Exam One Study Guide - Educational Psychology Exam One...

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Educational Psychology Exam One Introduction, Chapters 1, 2, 11 (excluding pages 74-76) Introduction Adolescence: series of transitions from immaturity to maturity (biological, psychologic- al, social, economic) - second decade of life span - used to be synonymous with teenage years but lengthened in 20the century because physical maturation occurs earlier and because individuals delay entering work and marriage until mid-20s. - age 10 --> early 20s - early adolescence: 10- 13 - middle adolescence: 14-17 - late adolescence: 18-21 - emerging adulthood: “youth hood,” early to mid- 20s Framework for studying adolescent development: - Three fundamental changes of adolescence: - the onset of puberty - the emergence of more advanced thinking abilities - the transition into new roles in society - **occur universally without exception - biological transitions: - puberty: changes in physical appearance and the development of the ability to conceive children - cognitive transitions: - memory and problem solving - more sophisticated thinking abilities - hypothetical, abstract terms - social transitions: - changes in rights, privileges, responsibilities - rite of passage - changes in social status - new roles and new activities - decisions - The contexts of adolescence - *the psychological impact of the biological, cognitive, and social changes of ad- olescence is shaped by the environment in which the changes take place - ecological perspective on human development: a perspective on de- velopment that emphasizes the broad context in which development oc- curs - focus on the developing individual and the interrelations between individual and his/her context and on the interconnections among the contexts themselves - contexts of adolescents are shaped and defined by the larger so- ciety in which they live in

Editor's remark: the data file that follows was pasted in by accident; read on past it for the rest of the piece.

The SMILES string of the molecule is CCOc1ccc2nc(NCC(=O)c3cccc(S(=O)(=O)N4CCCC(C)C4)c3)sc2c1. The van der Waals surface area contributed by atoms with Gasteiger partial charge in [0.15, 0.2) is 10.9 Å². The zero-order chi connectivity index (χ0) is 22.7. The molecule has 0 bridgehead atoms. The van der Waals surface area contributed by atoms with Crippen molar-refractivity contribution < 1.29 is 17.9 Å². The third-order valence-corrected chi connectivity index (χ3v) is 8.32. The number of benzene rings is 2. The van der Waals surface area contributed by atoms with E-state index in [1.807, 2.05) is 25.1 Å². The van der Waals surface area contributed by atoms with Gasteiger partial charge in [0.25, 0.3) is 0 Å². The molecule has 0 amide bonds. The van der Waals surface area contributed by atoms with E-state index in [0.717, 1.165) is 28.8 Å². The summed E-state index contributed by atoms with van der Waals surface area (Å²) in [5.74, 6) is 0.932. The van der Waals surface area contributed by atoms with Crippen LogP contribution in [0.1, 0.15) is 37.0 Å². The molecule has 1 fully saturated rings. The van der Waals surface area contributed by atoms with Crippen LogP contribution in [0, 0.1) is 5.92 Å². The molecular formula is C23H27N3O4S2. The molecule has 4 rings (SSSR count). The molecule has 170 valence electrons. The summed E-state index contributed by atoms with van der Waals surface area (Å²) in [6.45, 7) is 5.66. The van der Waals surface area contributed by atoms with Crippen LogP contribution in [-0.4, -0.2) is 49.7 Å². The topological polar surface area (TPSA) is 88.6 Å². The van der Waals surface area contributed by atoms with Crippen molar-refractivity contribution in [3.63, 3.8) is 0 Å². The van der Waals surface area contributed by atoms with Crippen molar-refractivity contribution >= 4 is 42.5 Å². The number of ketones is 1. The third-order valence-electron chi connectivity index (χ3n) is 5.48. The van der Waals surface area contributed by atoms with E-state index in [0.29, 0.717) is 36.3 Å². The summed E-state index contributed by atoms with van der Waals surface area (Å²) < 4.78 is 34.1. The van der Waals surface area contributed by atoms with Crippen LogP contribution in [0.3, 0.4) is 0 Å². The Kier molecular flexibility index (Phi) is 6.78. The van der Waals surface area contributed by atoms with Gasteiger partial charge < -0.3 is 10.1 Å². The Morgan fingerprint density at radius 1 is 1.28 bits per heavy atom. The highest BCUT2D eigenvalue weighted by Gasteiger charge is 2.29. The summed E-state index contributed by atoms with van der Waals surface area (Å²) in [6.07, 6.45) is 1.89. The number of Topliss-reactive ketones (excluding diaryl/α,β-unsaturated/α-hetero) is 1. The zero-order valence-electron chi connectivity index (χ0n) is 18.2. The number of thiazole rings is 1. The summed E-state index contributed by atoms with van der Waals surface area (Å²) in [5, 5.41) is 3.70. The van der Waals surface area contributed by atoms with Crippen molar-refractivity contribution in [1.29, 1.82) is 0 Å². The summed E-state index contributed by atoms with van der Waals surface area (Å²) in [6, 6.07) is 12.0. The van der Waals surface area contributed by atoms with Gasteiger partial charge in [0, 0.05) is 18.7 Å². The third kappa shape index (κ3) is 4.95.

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- four levels: - Micro-system: each of the immediate settings in which adoles- cents live (such as family and the school) - Meso-system: the system of relations between these immediate settings (such as family- peer group link and the home- school link) - Exo- system: the settings that do not contain the adolescent but that affect him or her indirectly (the parent’s workplace) - Macro- system: the broader context of culture and historical time (such as the country and era in which an adolescent lives) - families, peer groups, schools, work, leisure, mass media - Psychosocial development of adolescence - psychosocial: aspects of development that are both psychological and social in nature - ex. sexuality: involves both psychological change and changes in social relations with others - five challenges that all people face: - identity : discovering and understanding who they are as individuals - autonomy : establishing a healthy sense of independence - intimacy : forming close and caring relationships with other people - sexuality : expressing sexual feelings and enjoying physical contact with others - achievement : being successful and competent members of society Philosophical Views:
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This note was uploaded on 03/11/2012 for the course NUTRI 132 taught by Professor Anderson during the Fall '11 term at University of Wisconsin.

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Exam One Study Guide - Educational Psychology Exam One...

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